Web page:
For the introverted college freshman who has never had to work to get a professor to learn their name, office hours, where one-on-one small talk with a professor is required, may seem insanely daunting. They are important though and you need to take advantage of them, especially if you are having trouble understanding something or keeping up in class. Office hours are also helpful for building relationships that lead to letters of recommendation for graduate school, study abroad programs, internships or job opportunities. Here’s a few ways to ensure that your shyness doesn’t get in the way of future success or your GPA.
1. Start the first day.
It’s a little late for this one, considering we're nearly halfway through first semester, but better late than never. When January comes around, make sure to introduce yourself on the first day of class. All it takes is a handshake and an exchange of names to create a first impression that you can build upon throughout the course of the class.
2. Remember they want to talk to you.
While it might not seem like it at times, most professors really do want you to succeed. The difference between high school and college, however, is that a professor is not going to put in the effort if you don’t. If you are willing to talk to them, ask questions and have a willingness to improve and work hard in your professor's class.
3. Do your research.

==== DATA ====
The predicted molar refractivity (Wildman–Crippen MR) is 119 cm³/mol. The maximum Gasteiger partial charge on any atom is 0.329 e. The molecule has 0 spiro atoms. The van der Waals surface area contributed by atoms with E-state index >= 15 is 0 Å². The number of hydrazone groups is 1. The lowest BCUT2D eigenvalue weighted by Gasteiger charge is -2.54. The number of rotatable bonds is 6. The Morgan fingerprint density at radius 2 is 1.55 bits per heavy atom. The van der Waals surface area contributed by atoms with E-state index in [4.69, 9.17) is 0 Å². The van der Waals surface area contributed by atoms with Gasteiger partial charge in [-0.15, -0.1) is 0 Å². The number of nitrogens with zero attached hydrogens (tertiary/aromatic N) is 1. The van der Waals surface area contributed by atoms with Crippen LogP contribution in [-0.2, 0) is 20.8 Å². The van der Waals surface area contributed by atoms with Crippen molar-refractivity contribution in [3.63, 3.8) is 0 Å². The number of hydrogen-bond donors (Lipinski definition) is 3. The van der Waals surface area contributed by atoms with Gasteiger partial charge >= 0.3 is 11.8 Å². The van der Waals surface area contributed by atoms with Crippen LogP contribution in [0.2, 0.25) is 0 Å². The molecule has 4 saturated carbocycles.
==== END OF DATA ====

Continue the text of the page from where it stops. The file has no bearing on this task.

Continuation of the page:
Many professors can be looked up with just a simple internet search. See if they are doing any interesting research, have involvement in any organizations or are a part of programs at your university that you can ask about. These are great conversation starters because everyone likes to talk about themselves, including your professor. It is also a good way to get information on something you might actually be interested in getting involved with.
4. Embrace the awkward silence.
In any conversation there is bound to be awkward silence, which is the most terrifying thing for an introvert, but it's going to happen. Embrace it. If you don’t fill the silence, the professor will.
5. Come up with questions beforehand.
This is probably the most important one on the list, especially if you really don’t understand something or are talking about ways to improve your grade. Write down your questions first so that you know exactly what you are talking about and are not wasting your professor's time. If you are just trying to build a relationship with your professor, introduce an interesting idea or piece of information like an article that relates to their course for you to discuss.
6. Remember your manners.
This applies to all people not just professors, but in a formal, professional situation like this, ensure you are on your best behavior. Be polite, friendly and appropriate. Call the professor by their correct title, for example, if the professor is a doctor use doctor instead of professor and use formal intelligent language. Lay off the slang and the “likes." In other words, treat them how you were taught to treat adults as a kid.
7. It’s never too late to start.
Just because you haven’t gone to any office hours during the past month or two doesn’t mean you can't start going now. A professor is never going to dismiss you or turn you away because you didn’t start talking to them until mid-semester. Start going now.
The process of building a relationship with a professor that will be beneficial in the future is difficult and takes skill. It’s especially hard for freshman who are so used to high school teachers knowing their name and pushing them to succeed daily. College isn’t like that; if you don’t try to excel or achieve more than expected then the professor isn’t going to put in the effort to help you. So start learning how to build those relationships now, before you regret not putting in the work or letting your anxiety get the best of you.
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